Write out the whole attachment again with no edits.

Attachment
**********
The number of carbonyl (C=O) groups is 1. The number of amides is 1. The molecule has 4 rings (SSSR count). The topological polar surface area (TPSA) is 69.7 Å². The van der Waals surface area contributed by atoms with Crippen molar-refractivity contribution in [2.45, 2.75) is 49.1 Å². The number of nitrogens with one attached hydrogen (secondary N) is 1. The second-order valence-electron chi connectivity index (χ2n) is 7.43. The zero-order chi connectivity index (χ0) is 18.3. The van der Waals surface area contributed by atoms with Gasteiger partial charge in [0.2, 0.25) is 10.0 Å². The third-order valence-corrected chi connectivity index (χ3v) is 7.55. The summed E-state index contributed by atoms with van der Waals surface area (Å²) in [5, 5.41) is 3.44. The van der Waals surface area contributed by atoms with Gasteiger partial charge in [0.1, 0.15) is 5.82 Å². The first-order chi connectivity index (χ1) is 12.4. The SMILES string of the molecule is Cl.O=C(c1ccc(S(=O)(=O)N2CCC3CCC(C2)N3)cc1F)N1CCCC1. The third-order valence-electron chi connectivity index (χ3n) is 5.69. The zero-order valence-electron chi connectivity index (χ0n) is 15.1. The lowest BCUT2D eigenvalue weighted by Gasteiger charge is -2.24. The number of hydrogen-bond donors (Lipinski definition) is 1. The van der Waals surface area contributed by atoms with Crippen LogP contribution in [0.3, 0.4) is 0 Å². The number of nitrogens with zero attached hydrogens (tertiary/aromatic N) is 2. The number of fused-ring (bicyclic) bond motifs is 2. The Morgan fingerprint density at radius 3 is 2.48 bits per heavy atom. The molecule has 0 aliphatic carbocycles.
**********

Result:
The number of carbonyl (C=O) groups is 1. The number of amides is 1. The molecule has 4 rings (SSSR count). The topological polar surface area (TPSA) is 69.7 Å². The van der Waals surface area contributed by atoms with Crippen molar-refractivity contribution in [2.45, 2.75) is 49.1 Å². The number of nitrogens with one attached hydrogen (secondary N) is 1. The second-order valence-electron chi connectivity index (χ2n) is 7.43. The zero-order chi connectivity index (χ0) is 18.3. The van der Waals surface area contributed by atoms with Gasteiger partial charge in [0.2, 0.25) is 10.0 Å². The third-order valence-corrected chi connectivity index (χ3v) is 7.55. The summed E-state index contributed by atoms with van der Waals surface area (Å²) in [5, 5.41) is 3.44. The van der Waals surface area contributed by atoms with Gasteiger partial charge in [0.1, 0.15) is 5.82 Å². The first-order chi connectivity index (χ1) is 12.4. The SMILES string of the molecule is Cl.O=C(c1ccc(S(=O)(=O)N2CCC3CCC(C2)N3)cc1F)N1CCCC1. The third-order valence-electron chi connectivity index (χ3n) is 5.69. The zero-order valence-electron chi connectivity index (χ0n) is 15.1. The lowest BCUT2D eigenvalue weighted by Gasteiger charge is -2.24. The number of hydrogen-bond donors (Lipinski definition) is 1. The van der Waals surface area contributed by atoms with Crippen LogP contribution in [0.3, 0.4) is 0 Å². The number of nitrogens with zero attached hydrogens (tertiary/aromatic N) is 2. The number of fused-ring (bicyclic) bond motifs is 2. The Morgan fingerprint density at radius 3 is 2.48 bits per heavy atom. The molecule has 0 aliphatic carbocycles.